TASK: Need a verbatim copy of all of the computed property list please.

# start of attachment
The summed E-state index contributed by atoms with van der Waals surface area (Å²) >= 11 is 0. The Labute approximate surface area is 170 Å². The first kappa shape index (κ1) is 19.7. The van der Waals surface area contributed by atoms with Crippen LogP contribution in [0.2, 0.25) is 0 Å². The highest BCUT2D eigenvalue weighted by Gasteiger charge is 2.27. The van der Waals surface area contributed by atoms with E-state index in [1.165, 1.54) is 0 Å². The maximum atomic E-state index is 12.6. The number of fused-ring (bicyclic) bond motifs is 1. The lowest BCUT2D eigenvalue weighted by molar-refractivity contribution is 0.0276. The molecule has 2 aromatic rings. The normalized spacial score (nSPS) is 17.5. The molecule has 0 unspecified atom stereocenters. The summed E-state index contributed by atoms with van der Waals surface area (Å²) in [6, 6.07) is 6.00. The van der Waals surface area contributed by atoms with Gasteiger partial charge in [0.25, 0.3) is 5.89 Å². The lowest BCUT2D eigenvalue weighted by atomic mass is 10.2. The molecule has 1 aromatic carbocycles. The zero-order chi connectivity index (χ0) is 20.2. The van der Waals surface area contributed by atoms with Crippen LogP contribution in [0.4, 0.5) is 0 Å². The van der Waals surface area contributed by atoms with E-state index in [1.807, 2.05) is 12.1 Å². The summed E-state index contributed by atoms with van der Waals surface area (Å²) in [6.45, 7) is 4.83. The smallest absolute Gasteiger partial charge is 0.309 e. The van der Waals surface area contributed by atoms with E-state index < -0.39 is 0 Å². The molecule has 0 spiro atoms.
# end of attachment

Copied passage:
The summed E-state index contributed by atoms with van der Waals surface area (Å²) >= 11 is 0. The Labute approximate surface area is 170 Å². The first kappa shape index (κ1) is 19.7. The van der Waals surface area contributed by atoms with Crippen LogP contribution in [0.2, 0.25) is 0 Å². The highest BCUT2D eigenvalue weighted by Gasteiger charge is 2.27. The van der Waals surface area contributed by atoms with E-state index in [1.165, 1.54) is 0 Å². The maximum atomic E-state index is 12.6. The number of fused-ring (bicyclic) bond motifs is 1. The lowest BCUT2D eigenvalue weighted by molar-refractivity contribution is 0.0276. The molecule has 2 aromatic rings. The normalized spacial score (nSPS) is 17.5. The molecule has 0 unspecified atom stereocenters. The summed E-state index contributed by atoms with van der Waals surface area (Å²) in [6, 6.07) is 6.00. The van der Waals surface area contributed by atoms with Gasteiger partial charge in [0.25, 0.3) is 5.89 Å². The lowest BCUT2D eigenvalue weighted by atomic mass is 10.2. The molecule has 1 aromatic carbocycles. The zero-order chi connectivity index (χ0) is 20.2. The van der Waals surface area contributed by atoms with Crippen LogP contribution in [0.4, 0.5) is 0 Å². The van der Waals surface area contributed by atoms with E-state index in [1.807, 2.05) is 12.1 Å². The summed E-state index contributed by atoms with van der Waals surface area (Å²) in [6.45, 7) is 4.83. The smallest absolute Gasteiger partial charge is 0.309 e. The van der Waals surface area contributed by atoms with E-state index < -0.39 is 0 Å². The molecule has 0 spiro atoms.